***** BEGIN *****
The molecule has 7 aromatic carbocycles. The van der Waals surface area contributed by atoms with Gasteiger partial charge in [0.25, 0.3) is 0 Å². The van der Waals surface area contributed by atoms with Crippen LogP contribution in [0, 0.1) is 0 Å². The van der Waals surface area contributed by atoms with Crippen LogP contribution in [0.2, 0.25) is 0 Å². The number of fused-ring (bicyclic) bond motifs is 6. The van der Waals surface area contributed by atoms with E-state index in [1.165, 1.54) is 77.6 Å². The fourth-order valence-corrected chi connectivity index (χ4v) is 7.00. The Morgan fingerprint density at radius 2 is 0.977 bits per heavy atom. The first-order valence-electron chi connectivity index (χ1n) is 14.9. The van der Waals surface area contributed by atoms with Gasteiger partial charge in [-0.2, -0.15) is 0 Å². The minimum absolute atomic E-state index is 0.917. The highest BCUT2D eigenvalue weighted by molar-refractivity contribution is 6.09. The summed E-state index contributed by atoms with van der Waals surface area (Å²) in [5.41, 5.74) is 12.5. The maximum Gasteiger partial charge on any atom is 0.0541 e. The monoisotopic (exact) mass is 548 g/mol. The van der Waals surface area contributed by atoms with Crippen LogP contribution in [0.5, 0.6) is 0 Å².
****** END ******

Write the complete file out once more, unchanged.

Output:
The molecule has 7 aromatic carbocycles. The van der Waals surface area contributed by atoms with Gasteiger partial charge in [0.25, 0.3) is 0 Å². The van der Waals surface area contributed by atoms with Crippen LogP contribution in [0, 0.1) is 0 Å². The van der Waals surface area contributed by atoms with Crippen LogP contribution in [0.2, 0.25) is 0 Å². The number of fused-ring (bicyclic) bond motifs is 6. The van der Waals surface area contributed by atoms with E-state index in [1.165, 1.54) is 77.6 Å². The fourth-order valence-corrected chi connectivity index (χ4v) is 7.00. The Morgan fingerprint density at radius 2 is 0.977 bits per heavy atom. The first-order valence-electron chi connectivity index (χ1n) is 14.9. The van der Waals surface area contributed by atoms with Gasteiger partial charge in [-0.2, -0.15) is 0 Å². The minimum absolute atomic E-state index is 0.917. The highest BCUT2D eigenvalue weighted by molar-refractivity contribution is 6.09. The summed E-state index contributed by atoms with van der Waals surface area (Å²) in [5.41, 5.74) is 12.5. The maximum Gasteiger partial charge on any atom is 0.0541 e. The monoisotopic (exact) mass is 548 g/mol. The van der Waals surface area contributed by atoms with Crippen LogP contribution in [0.5, 0.6) is 0 Å².